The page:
Line up for eye-catching colour, bold shapes, and a whole new angle on adding personality to As top designers embrace a mantra of reduce, reuse, and recycle, we curate a selection of the coming year’s most stylish sustainable developments
Originally featured on Christie’s Luxury Defined Blog.
Fast fashion has rightfully received its fair share of public scrutiny, but what of fast furniture and furnishings? Happily, 2022 looks set to be the year in which home design truly steps up to the sustainable mark. So, from all-natural wall art to zero-waste cookware, our roundup of five designer items is proof positive that waste not, want not.
A Bigger Splash
With each project tailor-made to your specifications at its headquarters in Milan, Italy, Wallpepper produces high-quality wallpapers realized with certified materials in a sustainable design process.
Perfect for your pool house or spa area, bathroom, and even in the shower stall, these wallpapers are printed on natural, sustainable, and PVC-free materials, a design choice ideal for spaces that are exposed to water and humidity. They are composed of smooth, pressed fiberglass sheets that are coated with a special antibacterial protective covering, making them easy to keep clean. The papers, from Italy’s Wallpepper, are available in a range of flora- and fauna-inspired designs.
Inspired by the ancient palimpsest cities of antiquity, these coasters are made by taking broken concrete fragments and casting them in resin. Each coaster pair is unique and handmade to order in concrete and resin.
It took Ted Bradley a year and “hundreds of fails” to perfect the illuminated rings that make up his Samsara
Multidisciplinary design studio BRCJ Designs has expertise in architecture, interior design, and home decor. The company was founded in Los Angeles by Benjamin R.C. Jones, who started out working on large-scale projects but is latterly “more focused on a smaller scale—single-family homes, custom furniture, design commissions…”
Jones experienced a newfound appreciation for the reuse of materials following a recent visit to Rome, where repurposed stone can be seen everywhere. This was the starting point for his Spolia coasters, Latin for spoils. The final sustainable design came about by accident—Jones dropped an early model while unmolding it and, rather than throwing the concrete fragments away, he cast them in resin.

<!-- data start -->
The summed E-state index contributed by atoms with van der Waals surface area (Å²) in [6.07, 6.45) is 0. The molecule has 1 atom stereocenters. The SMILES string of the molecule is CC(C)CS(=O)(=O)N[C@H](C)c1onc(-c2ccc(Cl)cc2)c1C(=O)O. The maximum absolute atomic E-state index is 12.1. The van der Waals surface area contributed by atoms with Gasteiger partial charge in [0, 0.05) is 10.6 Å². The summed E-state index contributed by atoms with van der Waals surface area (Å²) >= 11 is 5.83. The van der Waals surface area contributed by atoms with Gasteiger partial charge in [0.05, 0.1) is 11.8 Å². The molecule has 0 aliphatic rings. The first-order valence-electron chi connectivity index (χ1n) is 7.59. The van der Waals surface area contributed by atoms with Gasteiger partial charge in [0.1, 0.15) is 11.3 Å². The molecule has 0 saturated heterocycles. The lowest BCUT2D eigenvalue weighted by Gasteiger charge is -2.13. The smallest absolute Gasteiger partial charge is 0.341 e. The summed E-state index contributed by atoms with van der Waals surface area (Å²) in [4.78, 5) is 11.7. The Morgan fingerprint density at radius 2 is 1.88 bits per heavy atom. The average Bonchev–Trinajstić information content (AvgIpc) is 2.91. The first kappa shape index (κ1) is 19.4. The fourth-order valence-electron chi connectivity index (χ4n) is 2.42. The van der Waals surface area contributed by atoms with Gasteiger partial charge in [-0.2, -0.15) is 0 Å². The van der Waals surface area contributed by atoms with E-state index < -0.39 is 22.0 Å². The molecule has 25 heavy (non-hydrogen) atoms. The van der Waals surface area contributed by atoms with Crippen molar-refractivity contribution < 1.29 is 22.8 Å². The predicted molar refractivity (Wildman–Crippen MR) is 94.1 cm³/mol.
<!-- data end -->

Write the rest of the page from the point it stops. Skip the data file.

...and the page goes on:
Based in Somerset, England, Bee & Sons is a knitwear brand devoted to recycling, with a goal of proving that clothing manufacture can be truly circular.
Bee & Sons knitwear has been a long time in the making. “I first came across recycled wool 20 years ago when I wrote an article for a women’s magazine,” remembers founder and fashion journalist Deborah Bee. “It seemed amazing that we were sitting on an untapped resource of wool that was good enough to turn into new clothing.” On the hunt for wool at the beginning of lockdown, to knit a cardigan for a friend, Bee came across recycled yarns and decided to start her business.
“Reusing wool saves on pollution from making virgin yarn, and stops perfectly good fibers ending up in landfill.” Bee & Sons’ yarns are thoroughly washed and reconditioned before they become an elegant slouchy cardigan—choose from designs on the website or commission one to your own specifications and help Bee to “save the world, one cardigan at a time.”
A Cunning Pan
Hand-cast and hand-finished, the Samuel Groves Britannia range is ideal for back-to-basics cooking, home cooks, or professionals—and is guaranteed to last a lifetime.
Heritage brand Samuel Groves has been making cast-iron cookware since 1817 but it is keeping up with the expectations of its 21st-century customers. Its new Britannia pans are made from more than 70 percent recycled material and are 100 percent recyclable at end of life (they also come with a lifetime guarantee), possibly making them the world’s first “circular” cookware. The “cast-iron with a conscience” collection, which is pre-seasoned, boasts outstanding results on all cooktops.
Twist & Shine
Available in a contemporary black or white varnished metal finish, each Flex lamp also features CicloItalia’s trademark brass details throughout its movable elements.
Back in the 1980s, acclaimed lighting designer Enzo Catellani returned from a visit to eastern Asia with some unusual bicycle headlamps that he had come across. He liked them so much he repurposed them into the Ciclocina lamp. When the originals went out of production, his company Catellani & Smith started making its own new version, the CicloItalia.
The firm has now reinvented the headlamp once more as the CicloItalia Flex. As the name suggests, the ceiling, wall, and floor lamps have a branching element that can be moved—“flexed”—into your desired position or configuration, to shine perfectly angled light into your chosen space.
Banner image: Giverny wallpaper by Italian brand Wallpepper